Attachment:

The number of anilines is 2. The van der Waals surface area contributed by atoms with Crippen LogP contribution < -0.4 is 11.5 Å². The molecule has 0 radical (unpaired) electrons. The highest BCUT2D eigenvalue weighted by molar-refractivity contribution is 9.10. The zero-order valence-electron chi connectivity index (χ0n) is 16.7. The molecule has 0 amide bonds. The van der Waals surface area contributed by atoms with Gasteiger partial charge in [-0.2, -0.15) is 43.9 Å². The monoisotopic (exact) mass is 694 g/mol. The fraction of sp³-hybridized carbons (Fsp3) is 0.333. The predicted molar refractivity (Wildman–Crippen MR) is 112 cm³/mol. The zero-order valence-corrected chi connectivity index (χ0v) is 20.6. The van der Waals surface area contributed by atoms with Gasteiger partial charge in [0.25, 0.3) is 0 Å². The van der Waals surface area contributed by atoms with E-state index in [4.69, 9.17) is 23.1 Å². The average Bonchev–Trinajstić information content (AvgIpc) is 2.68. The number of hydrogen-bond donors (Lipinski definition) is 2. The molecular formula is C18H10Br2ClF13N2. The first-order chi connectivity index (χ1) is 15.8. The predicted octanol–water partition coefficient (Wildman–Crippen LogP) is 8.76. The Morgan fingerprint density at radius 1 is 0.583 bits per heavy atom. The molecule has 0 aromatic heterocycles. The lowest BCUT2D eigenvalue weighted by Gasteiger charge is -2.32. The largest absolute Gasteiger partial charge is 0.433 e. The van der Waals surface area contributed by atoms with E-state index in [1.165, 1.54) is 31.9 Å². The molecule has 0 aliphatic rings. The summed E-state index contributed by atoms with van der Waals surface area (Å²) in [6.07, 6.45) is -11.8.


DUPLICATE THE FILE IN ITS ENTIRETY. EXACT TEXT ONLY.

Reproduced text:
The number of anilines is 2. The van der Waals surface area contributed by atoms with Crippen LogP contribution < -0.4 is 11.5 Å². The molecule has 0 radical (unpaired) electrons. The highest BCUT2D eigenvalue weighted by molar-refractivity contribution is 9.10. The zero-order valence-electron chi connectivity index (χ0n) is 16.7. The molecule has 0 amide bonds. The van der Waals surface area contributed by atoms with Gasteiger partial charge in [-0.2, -0.15) is 43.9 Å². The monoisotopic (exact) mass is 694 g/mol. The fraction of sp³-hybridized carbons (Fsp3) is 0.333. The predicted molar refractivity (Wildman–Crippen MR) is 112 cm³/mol. The zero-order valence-corrected chi connectivity index (χ0v) is 20.6. The van der Waals surface area contributed by atoms with Gasteiger partial charge in [0.25, 0.3) is 0 Å². The van der Waals surface area contributed by atoms with E-state index in [4.69, 9.17) is 23.1 Å². The average Bonchev–Trinajstić information content (AvgIpc) is 2.68. The number of hydrogen-bond donors (Lipinski definition) is 2. The molecular formula is C18H10Br2ClF13N2. The first-order chi connectivity index (χ1) is 15.8. The predicted octanol–water partition coefficient (Wildman–Crippen LogP) is 8.76. The Morgan fingerprint density at radius 1 is 0.583 bits per heavy atom. The molecule has 0 aromatic heterocycles. The lowest BCUT2D eigenvalue weighted by Gasteiger charge is -2.32. The largest absolute Gasteiger partial charge is 0.433 e. The van der Waals surface area contributed by atoms with E-state index in [1.165, 1.54) is 31.9 Å². The molecule has 0 aliphatic rings. The summed E-state index contributed by atoms with van der Waals surface area (Å²) in [6.07, 6.45) is -11.8.